Ha, my writing is me. My novels allow me to speak my mind in ways I can’t in real life. I’m not someone who is comfortable with conflict and argument yet in my books I can sneakily and thoroughly express my beliefs, questions, and desires through my characters, with the added luxury of being able to revise these thoughts until they’re spoken with an elegance not possible when blurted off the cuff. In addition, my characters can act or feel in ways I only dream of in real life. They can correct the mistakes they’ve made—I create chances for them to do so. All in all, writing allows me to be my better self—fantastic therapy! I understand how Clemens allowed Mark Twain to become his voice and reveled in it, only to be horrified when he realized that his own creation forced him to stay in costume, so to speak, if he wanted to remain beloved.
You currently reside in Atlanta, Georgia. How has your Southern home played into your decision to write about iconic Southern writers?
I have lived in the South for over thirty years, long enough to understand how deep the wounds of slavery still run. Although he lived over a hundred years ago, Samuel Clemens’s examination of these scars is still relevant. I’m especially interested in his insights into how it felt for someone from a slave-owning family to reject an institution that his parents—his whole town, his very world—sanctioned. He knew the stories that people had to tell themselves to accept the inhumanity among them. He lived the pain of watching as the mask of civility was ripped from the people he loved. He was angry at this hypocrisy, angry at how mankind disappointed him, and he wrote powerfully about it. Yet he was considered a humorist! As he said, “The secret source of humor itself is not joy but sorrow.”
What do you wish most for readers to take away from their reading of Twain’s End?
My intention in writing this book was not to destroy the reputation of Samuel Clemens/Mark Twain. I hope readers will find him all the more admirable for becoming such a widely beloved figure, revered for his humor and self-depreciating wit, while struggling with trauma and loss. I also wanted to set the record straight about Isabel Lyon. I’m furious that her nearly seven years of devotion, and her continuing loyalty in spite of being ruined, has been rewarded with infamy and sneering. She thought that her service would vindicate her—that truth was enough. I want readers to realize that’s not often the case. Truth is rarely enough.
You also write children’s books. What are the differences in the writing process for children’s stories versus adult stories? What is the transition like from one genre to the other?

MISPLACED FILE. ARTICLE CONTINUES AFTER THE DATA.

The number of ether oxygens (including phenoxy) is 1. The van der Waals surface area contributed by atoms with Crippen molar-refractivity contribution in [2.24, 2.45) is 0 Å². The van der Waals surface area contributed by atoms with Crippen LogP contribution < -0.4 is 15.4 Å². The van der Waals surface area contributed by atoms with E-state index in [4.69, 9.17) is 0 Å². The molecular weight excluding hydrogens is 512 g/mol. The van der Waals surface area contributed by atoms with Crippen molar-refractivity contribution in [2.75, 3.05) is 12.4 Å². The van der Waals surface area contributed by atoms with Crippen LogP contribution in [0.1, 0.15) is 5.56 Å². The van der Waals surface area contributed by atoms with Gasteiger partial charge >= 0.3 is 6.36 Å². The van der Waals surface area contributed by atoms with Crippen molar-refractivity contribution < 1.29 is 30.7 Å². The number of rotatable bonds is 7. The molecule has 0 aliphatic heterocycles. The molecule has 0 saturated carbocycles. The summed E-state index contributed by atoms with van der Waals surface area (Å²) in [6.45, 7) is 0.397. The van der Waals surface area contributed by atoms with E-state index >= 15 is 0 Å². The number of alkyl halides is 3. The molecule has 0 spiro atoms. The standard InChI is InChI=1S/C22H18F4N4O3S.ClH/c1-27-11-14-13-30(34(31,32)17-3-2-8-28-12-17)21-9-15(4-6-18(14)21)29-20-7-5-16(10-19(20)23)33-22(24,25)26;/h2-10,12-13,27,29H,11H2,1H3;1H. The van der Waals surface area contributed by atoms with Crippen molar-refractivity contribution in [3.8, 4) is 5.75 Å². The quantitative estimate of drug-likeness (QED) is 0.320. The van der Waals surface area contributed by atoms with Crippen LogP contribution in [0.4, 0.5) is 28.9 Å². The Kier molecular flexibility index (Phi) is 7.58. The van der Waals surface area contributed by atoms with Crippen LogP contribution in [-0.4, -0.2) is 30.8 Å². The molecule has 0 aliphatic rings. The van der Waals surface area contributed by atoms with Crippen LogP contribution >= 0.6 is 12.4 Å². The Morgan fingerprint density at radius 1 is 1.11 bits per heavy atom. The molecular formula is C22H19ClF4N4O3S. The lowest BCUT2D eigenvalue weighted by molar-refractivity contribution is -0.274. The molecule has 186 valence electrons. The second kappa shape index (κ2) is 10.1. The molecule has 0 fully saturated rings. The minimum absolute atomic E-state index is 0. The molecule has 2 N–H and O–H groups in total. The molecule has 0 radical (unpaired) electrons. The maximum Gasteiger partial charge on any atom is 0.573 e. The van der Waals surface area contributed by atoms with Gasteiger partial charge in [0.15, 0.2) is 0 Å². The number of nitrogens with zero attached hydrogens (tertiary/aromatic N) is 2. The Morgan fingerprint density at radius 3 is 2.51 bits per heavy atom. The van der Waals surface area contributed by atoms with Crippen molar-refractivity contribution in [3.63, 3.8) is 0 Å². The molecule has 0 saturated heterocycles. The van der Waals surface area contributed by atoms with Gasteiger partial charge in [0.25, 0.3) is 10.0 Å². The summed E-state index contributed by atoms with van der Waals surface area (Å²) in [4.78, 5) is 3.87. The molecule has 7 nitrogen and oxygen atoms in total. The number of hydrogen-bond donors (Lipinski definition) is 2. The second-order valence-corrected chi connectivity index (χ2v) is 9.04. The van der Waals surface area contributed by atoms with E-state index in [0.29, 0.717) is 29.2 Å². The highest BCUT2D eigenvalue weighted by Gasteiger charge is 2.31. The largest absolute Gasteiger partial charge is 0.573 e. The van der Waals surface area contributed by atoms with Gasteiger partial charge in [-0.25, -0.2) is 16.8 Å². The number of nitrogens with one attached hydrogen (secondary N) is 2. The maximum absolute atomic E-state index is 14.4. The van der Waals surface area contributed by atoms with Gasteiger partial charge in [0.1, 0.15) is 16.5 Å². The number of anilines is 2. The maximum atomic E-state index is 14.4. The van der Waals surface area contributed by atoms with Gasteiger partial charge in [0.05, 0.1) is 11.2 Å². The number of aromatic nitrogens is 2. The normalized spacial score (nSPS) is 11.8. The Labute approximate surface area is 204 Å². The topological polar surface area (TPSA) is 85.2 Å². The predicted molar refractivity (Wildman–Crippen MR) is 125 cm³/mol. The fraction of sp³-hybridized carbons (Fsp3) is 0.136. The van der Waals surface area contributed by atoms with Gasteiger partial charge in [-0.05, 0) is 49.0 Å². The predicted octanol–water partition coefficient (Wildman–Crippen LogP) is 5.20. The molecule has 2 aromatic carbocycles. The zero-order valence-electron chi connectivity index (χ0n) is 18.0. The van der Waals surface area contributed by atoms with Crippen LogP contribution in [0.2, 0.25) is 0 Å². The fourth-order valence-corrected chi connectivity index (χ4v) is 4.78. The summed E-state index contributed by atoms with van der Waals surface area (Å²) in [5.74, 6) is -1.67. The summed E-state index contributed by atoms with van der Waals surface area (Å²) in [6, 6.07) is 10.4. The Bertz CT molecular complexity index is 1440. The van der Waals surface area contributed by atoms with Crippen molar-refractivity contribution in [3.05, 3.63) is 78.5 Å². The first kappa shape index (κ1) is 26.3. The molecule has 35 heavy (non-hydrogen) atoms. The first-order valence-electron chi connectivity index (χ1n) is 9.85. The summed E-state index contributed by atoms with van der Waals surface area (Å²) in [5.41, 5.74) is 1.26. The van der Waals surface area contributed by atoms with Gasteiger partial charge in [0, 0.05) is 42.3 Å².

I write my children’s books with as much care and attention to historical detail as my books for adults. In both, I take great pleasure in sharing with my readers the almost unbelievably bizarre yet true bits that I unearth in my research. The main difference is that adult books take a minimum of a year and a half to construct, with months on end of 8-hour writing days, while children’s books require a fraction of this to write, depending on their length. The children’s book world is completely separate from its adult counterpart so one usually has to start fresh when trying to make the leap from children’s to adult. I was lucky in that my young adult novel I Am Rembrandt’s Daughter got enough critical attention that my way into adult books was eased, although it could hardly be called a leap to success in the adult world since Rembrandt’s Daughter was my fourteenth children’s book—my “trudge” into might be more like it. Ironically, I wrote I Am Rembrandt’s Daughter as an adult book and was disappointed when it was published as a YA. Little did I know that it would be the gateway to finding my dream agent and publisher for my adult work. The secret ingredient for the success of both genres? Great editors and top-notch publishers. I’ve been super lucky to have both.
Mrs. Clemens describes Sam as having a “burning desire to tell the truth.” Do you think writing, whether fiction or non-fiction, is really all some form of the pursuit of truth? What is the truth you sought to share with Twain’s End?
A theme I fervently wanted to convey through Twain’s End is that when spoken with conviction, falsehoods and accusations carry the same weight as truths. Whoever speaks the most loudly is believed, not necessarily the one who speaks the most honestly. As Isabel Lyon found out, having the truth on your side is not enough.
Do you have any new projects that you are working on?
I have my sights on painter Georgia O’Keeffe and her husband, pioneer art photographer Alfred Stieglitz.